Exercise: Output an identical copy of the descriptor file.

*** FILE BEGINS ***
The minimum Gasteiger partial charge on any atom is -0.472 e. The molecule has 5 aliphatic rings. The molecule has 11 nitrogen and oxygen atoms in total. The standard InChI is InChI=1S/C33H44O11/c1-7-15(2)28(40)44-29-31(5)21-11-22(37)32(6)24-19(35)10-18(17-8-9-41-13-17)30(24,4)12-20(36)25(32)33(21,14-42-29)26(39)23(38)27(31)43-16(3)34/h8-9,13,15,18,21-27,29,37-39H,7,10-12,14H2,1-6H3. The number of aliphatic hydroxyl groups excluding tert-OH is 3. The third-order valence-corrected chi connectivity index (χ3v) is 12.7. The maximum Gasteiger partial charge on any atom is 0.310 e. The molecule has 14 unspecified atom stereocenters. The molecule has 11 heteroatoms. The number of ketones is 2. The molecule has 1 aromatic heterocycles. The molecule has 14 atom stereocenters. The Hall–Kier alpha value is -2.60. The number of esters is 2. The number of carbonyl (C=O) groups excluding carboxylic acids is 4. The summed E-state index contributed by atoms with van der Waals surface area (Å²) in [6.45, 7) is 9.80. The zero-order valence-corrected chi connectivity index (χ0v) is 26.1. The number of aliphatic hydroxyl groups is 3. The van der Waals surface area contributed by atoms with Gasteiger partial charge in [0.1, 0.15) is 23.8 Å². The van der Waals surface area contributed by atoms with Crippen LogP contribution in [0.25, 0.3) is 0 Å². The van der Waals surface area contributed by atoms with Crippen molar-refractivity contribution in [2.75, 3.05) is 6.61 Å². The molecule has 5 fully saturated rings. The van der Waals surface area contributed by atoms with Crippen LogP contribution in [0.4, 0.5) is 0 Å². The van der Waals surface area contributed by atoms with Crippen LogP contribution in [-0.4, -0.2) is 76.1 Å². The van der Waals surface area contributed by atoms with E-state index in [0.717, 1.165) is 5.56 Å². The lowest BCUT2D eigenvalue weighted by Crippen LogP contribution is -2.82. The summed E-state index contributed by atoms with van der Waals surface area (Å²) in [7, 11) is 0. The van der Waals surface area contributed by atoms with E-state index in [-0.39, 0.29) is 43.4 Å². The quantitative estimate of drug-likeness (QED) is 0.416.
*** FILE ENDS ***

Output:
The minimum Gasteiger partial charge on any atom is -0.472 e. The molecule has 5 aliphatic rings. The molecule has 11 nitrogen and oxygen atoms in total. The standard InChI is InChI=1S/C33H44O11/c1-7-15(2)28(40)44-29-31(5)21-11-22(37)32(6)24-19(35)10-18(17-8-9-41-13-17)30(24,4)12-20(36)25(32)33(21,14-42-29)26(39)23(38)27(31)43-16(3)34/h8-9,13,15,18,21-27,29,37-39H,7,10-12,14H2,1-6H3. The number of aliphatic hydroxyl groups excluding tert-OH is 3. The third-order valence-corrected chi connectivity index (χ3v) is 12.7. The maximum Gasteiger partial charge on any atom is 0.310 e. The molecule has 14 unspecified atom stereocenters. The molecule has 11 heteroatoms. The number of ketones is 2. The molecule has 1 aromatic heterocycles. The molecule has 14 atom stereocenters. The Hall–Kier alpha value is -2.60. The number of esters is 2. The number of carbonyl (C=O) groups excluding carboxylic acids is 4. The summed E-state index contributed by atoms with van der Waals surface area (Å²) in [6.45, 7) is 9.80. The zero-order valence-corrected chi connectivity index (χ0v) is 26.1. The number of aliphatic hydroxyl groups is 3. The van der Waals surface area contributed by atoms with Gasteiger partial charge in [0.1, 0.15) is 23.8 Å². The van der Waals surface area contributed by atoms with Crippen LogP contribution in [0.25, 0.3) is 0 Å². The van der Waals surface area contributed by atoms with Crippen molar-refractivity contribution in [2.75, 3.05) is 6.61 Å². The molecule has 5 fully saturated rings. The van der Waals surface area contributed by atoms with Crippen LogP contribution in [0.4, 0.5) is 0 Å². The van der Waals surface area contributed by atoms with Crippen LogP contribution in [-0.4, -0.2) is 76.1 Å². The van der Waals surface area contributed by atoms with E-state index in [0.717, 1.165) is 5.56 Å². The lowest BCUT2D eigenvalue weighted by Crippen LogP contribution is -2.82. The summed E-state index contributed by atoms with van der Waals surface area (Å²) in [7, 11) is 0. The van der Waals surface area contributed by atoms with E-state index in [-0.39, 0.29) is 43.4 Å². The quantitative estimate of drug-likeness (QED) is 0.416.